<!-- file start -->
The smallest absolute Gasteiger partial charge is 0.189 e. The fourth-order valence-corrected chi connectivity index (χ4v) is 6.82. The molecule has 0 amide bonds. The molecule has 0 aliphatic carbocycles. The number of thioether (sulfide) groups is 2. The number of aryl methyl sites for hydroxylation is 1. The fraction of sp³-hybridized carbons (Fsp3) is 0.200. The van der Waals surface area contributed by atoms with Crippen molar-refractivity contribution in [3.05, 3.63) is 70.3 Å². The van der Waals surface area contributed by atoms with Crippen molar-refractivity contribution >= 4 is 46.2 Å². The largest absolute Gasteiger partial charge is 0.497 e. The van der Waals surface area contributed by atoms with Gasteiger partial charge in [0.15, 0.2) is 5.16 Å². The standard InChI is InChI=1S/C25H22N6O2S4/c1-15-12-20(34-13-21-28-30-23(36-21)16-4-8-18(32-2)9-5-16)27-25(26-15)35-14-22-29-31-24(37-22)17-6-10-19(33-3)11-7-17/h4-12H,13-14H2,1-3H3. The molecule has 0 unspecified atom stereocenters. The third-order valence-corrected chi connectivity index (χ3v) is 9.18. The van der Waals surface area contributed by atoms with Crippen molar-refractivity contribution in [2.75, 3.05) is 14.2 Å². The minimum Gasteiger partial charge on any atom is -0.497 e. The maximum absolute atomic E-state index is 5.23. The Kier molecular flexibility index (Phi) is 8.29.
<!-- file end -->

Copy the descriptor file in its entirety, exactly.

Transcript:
The smallest absolute Gasteiger partial charge is 0.189 e. The fourth-order valence-corrected chi connectivity index (χ4v) is 6.82. The molecule has 0 amide bonds. The molecule has 0 aliphatic carbocycles. The number of thioether (sulfide) groups is 2. The number of aryl methyl sites for hydroxylation is 1. The fraction of sp³-hybridized carbons (Fsp3) is 0.200. The van der Waals surface area contributed by atoms with Crippen molar-refractivity contribution in [3.05, 3.63) is 70.3 Å². The van der Waals surface area contributed by atoms with Crippen molar-refractivity contribution >= 4 is 46.2 Å². The largest absolute Gasteiger partial charge is 0.497 e. The van der Waals surface area contributed by atoms with Gasteiger partial charge in [0.15, 0.2) is 5.16 Å². The standard InChI is InChI=1S/C25H22N6O2S4/c1-15-12-20(34-13-21-28-30-23(36-21)16-4-8-18(32-2)9-5-16)27-25(26-15)35-14-22-29-31-24(37-22)17-6-10-19(33-3)11-7-17/h4-12H,13-14H2,1-3H3. The molecule has 0 unspecified atom stereocenters. The third-order valence-corrected chi connectivity index (χ3v) is 9.18. The van der Waals surface area contributed by atoms with Crippen molar-refractivity contribution in [2.75, 3.05) is 14.2 Å². The minimum Gasteiger partial charge on any atom is -0.497 e. The maximum absolute atomic E-state index is 5.23. The Kier molecular flexibility index (Phi) is 8.29.